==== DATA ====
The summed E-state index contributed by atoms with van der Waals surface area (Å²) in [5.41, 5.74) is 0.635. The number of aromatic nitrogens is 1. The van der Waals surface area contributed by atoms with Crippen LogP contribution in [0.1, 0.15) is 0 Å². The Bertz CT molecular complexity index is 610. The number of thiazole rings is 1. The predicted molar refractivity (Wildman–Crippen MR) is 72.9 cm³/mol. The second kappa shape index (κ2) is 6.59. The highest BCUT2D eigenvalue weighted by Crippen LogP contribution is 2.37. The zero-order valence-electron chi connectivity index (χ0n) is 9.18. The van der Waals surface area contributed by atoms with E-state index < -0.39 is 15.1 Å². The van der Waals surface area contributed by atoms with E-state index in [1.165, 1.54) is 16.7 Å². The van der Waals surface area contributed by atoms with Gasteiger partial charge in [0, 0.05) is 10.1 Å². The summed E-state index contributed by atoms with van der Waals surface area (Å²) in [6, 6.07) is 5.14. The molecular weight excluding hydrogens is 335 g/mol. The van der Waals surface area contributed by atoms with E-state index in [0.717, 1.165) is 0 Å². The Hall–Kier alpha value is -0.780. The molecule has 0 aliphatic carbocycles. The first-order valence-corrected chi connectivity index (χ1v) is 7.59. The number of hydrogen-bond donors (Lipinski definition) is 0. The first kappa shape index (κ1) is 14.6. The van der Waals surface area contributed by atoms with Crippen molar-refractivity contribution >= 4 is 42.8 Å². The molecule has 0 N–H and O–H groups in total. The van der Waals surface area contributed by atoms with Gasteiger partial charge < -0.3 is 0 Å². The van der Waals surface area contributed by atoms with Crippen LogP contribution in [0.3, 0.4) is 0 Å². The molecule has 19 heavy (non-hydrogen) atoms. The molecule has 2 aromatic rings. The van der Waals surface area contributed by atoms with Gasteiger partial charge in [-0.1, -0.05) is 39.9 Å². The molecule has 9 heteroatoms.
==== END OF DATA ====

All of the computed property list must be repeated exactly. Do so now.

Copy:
The summed E-state index contributed by atoms with van der Waals surface area (Å²) in [5.41, 5.74) is 0.635. The number of aromatic nitrogens is 1. The van der Waals surface area contributed by atoms with Crippen LogP contribution in [0.1, 0.15) is 0 Å². The Bertz CT molecular complexity index is 610. The number of thiazole rings is 1. The predicted molar refractivity (Wildman–Crippen MR) is 72.9 cm³/mol. The second kappa shape index (κ2) is 6.59. The highest BCUT2D eigenvalue weighted by Crippen LogP contribution is 2.37. The zero-order valence-electron chi connectivity index (χ0n) is 9.18. The van der Waals surface area contributed by atoms with E-state index < -0.39 is 15.1 Å². The van der Waals surface area contributed by atoms with E-state index in [1.165, 1.54) is 16.7 Å². The van der Waals surface area contributed by atoms with Gasteiger partial charge in [0, 0.05) is 10.1 Å². The summed E-state index contributed by atoms with van der Waals surface area (Å²) in [6, 6.07) is 5.14. The molecular weight excluding hydrogens is 335 g/mol. The van der Waals surface area contributed by atoms with E-state index in [0.717, 1.165) is 0 Å². The Hall–Kier alpha value is -0.780. The molecule has 0 aliphatic carbocycles. The first-order valence-corrected chi connectivity index (χ1v) is 7.59. The number of hydrogen-bond donors (Lipinski definition) is 0. The first kappa shape index (κ1) is 14.6. The van der Waals surface area contributed by atoms with Crippen molar-refractivity contribution >= 4 is 42.8 Å². The molecule has 0 N–H and O–H groups in total. The van der Waals surface area contributed by atoms with Gasteiger partial charge < -0.3 is 0 Å². The van der Waals surface area contributed by atoms with Crippen LogP contribution in [0.3, 0.4) is 0 Å². The molecule has 19 heavy (non-hydrogen) atoms. The molecule has 2 aromatic rings. The van der Waals surface area contributed by atoms with Gasteiger partial charge in [-0.1, -0.05) is 39.9 Å². The molecule has 9 heteroatoms.